Thanksgiving has come and gone. The insane quest for just the right gifts for your loved ones has likely commenced. The decorating of the homes has begun. Our household even managed to get a tree up already!
For many, Christmas is "the most wonderful time of the year." What makes it so special?
There are parties to attend and lots of goodies to eat. There is Christmas music on the radio and in the stores. There is the annual debate over whether one should say "Merry Christmas" or "Happy Holidays". There are church cantatas and candle lighting. There are school programs and specials on television.
There are cards to write and cookies to bake; gifts to wrap and family to see.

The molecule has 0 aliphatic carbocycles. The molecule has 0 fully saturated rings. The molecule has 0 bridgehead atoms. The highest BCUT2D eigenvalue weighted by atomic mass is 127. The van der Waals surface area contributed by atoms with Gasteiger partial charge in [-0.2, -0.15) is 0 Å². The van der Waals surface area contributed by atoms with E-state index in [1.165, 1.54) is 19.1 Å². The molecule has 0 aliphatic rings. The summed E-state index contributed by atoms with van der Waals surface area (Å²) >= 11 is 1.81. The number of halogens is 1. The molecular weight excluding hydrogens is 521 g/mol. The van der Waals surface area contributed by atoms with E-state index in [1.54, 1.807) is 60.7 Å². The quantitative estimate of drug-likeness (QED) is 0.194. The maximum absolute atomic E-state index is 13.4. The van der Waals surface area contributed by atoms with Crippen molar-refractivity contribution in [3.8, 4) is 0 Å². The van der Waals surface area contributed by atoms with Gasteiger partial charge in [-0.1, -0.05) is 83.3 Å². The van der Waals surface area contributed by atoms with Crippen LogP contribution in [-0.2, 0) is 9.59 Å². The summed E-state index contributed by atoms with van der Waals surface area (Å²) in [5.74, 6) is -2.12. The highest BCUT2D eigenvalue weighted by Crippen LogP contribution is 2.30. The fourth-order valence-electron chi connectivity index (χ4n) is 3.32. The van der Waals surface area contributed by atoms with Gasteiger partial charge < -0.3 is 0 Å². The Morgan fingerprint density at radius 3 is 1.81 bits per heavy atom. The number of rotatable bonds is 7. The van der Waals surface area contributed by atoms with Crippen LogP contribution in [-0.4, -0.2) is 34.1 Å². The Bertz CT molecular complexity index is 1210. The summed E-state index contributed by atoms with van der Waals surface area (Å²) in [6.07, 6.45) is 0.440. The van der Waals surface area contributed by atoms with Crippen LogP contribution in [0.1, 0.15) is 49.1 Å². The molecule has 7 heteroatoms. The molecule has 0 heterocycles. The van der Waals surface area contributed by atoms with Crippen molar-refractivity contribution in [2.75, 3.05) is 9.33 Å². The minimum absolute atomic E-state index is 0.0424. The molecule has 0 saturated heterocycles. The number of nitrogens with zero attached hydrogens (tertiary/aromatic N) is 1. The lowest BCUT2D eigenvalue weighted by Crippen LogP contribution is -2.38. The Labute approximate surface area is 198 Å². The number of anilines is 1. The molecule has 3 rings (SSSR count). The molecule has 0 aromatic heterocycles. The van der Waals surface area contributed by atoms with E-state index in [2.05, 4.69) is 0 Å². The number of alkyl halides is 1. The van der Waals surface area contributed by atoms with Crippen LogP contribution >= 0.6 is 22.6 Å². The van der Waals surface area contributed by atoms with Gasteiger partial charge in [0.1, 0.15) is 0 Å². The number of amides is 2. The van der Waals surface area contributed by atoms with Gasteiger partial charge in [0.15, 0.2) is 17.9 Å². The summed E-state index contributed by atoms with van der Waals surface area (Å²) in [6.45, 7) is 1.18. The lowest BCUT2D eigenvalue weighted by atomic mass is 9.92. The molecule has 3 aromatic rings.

For some, the rush is too much. The hustle and bustle has taken away the special feelings we may have once cherished. Within the Charlie Brown Christmas, Charlie Brown is trying to capture that Christmas spirit that seems to be eluding him because of all the commercialization. Instead of buying the shiny aluminum tree for the Christmas pageant, he buys the sickly looking tree that looks like it needs some love.
|Sometimes simplicity and vulnerability|
capture Christmas in a profound way.
It reminds us in some way of the Gospel story. Jesus is vulnerable as a baby - born in a manger rather than in opulence. God's vulnerability is contrasted to the might of Rome in that day. And yet, the one who has ears to hear recognizes which is ultimately more powerful.
This Advent, we will be exploring our "Longing for God" as we explore the prophetic readings from the lectionary texts. As we reflect on Isaiah's passage today, we can see the people longing for God's presence. As Advent begins, we remember that this is an important part of our preparation for Christmas.
Photo by Pete B. via Flickr.com. Used under the Creative Commons license.